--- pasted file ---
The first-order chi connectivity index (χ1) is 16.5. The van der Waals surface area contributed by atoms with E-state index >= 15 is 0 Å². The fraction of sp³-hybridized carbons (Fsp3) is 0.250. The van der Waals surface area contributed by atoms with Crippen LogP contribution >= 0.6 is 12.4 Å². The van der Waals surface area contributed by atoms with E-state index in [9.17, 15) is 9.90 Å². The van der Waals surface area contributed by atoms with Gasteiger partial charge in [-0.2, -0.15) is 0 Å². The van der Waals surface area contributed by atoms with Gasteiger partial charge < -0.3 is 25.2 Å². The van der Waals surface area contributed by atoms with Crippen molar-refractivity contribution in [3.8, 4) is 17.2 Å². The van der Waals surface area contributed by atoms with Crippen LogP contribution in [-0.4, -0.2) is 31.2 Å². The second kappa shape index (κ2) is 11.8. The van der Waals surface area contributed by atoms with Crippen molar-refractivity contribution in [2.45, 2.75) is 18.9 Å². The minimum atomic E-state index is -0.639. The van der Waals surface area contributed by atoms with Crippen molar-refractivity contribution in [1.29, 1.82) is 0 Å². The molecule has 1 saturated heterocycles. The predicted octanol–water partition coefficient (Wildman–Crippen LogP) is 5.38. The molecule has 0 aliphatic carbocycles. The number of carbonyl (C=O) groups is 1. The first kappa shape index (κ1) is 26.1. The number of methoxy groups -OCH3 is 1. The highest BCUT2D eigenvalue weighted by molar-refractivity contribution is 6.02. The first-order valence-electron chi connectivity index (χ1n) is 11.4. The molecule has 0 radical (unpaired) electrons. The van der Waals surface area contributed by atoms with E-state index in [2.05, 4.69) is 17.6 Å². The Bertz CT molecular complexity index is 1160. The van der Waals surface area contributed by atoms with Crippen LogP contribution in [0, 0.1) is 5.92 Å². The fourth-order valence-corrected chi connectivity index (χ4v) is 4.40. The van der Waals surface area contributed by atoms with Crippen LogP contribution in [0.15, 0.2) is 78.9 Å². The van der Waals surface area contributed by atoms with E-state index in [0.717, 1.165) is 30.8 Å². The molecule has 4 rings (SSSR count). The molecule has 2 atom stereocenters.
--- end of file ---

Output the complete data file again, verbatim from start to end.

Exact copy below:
The first-order chi connectivity index (χ1) is 16.5. The van der Waals surface area contributed by atoms with E-state index >= 15 is 0 Å². The fraction of sp³-hybridized carbons (Fsp3) is 0.250. The van der Waals surface area contributed by atoms with Crippen LogP contribution >= 0.6 is 12.4 Å². The van der Waals surface area contributed by atoms with E-state index in [9.17, 15) is 9.90 Å². The van der Waals surface area contributed by atoms with Gasteiger partial charge in [-0.2, -0.15) is 0 Å². The van der Waals surface area contributed by atoms with Gasteiger partial charge < -0.3 is 25.2 Å². The van der Waals surface area contributed by atoms with Crippen molar-refractivity contribution in [3.8, 4) is 17.2 Å². The van der Waals surface area contributed by atoms with Crippen LogP contribution in [-0.4, -0.2) is 31.2 Å². The second kappa shape index (κ2) is 11.8. The van der Waals surface area contributed by atoms with Crippen molar-refractivity contribution in [2.45, 2.75) is 18.9 Å². The minimum atomic E-state index is -0.639. The van der Waals surface area contributed by atoms with Crippen molar-refractivity contribution in [1.29, 1.82) is 0 Å². The molecule has 1 saturated heterocycles. The predicted octanol–water partition coefficient (Wildman–Crippen LogP) is 5.38. The molecule has 0 aliphatic carbocycles. The number of carbonyl (C=O) groups is 1. The first kappa shape index (κ1) is 26.1. The number of methoxy groups -OCH3 is 1. The highest BCUT2D eigenvalue weighted by molar-refractivity contribution is 6.02. The first-order valence-electron chi connectivity index (χ1n) is 11.4. The molecule has 0 radical (unpaired) electrons. The van der Waals surface area contributed by atoms with E-state index in [2.05, 4.69) is 17.6 Å². The Bertz CT molecular complexity index is 1160. The van der Waals surface area contributed by atoms with Crippen LogP contribution in [0, 0.1) is 5.92 Å². The fourth-order valence-corrected chi connectivity index (χ4v) is 4.40. The van der Waals surface area contributed by atoms with Crippen LogP contribution in [0.15, 0.2) is 78.9 Å². The van der Waals surface area contributed by atoms with E-state index in [0.717, 1.165) is 30.8 Å². The molecule has 4 rings (SSSR count). The molecule has 2 atom stereocenters.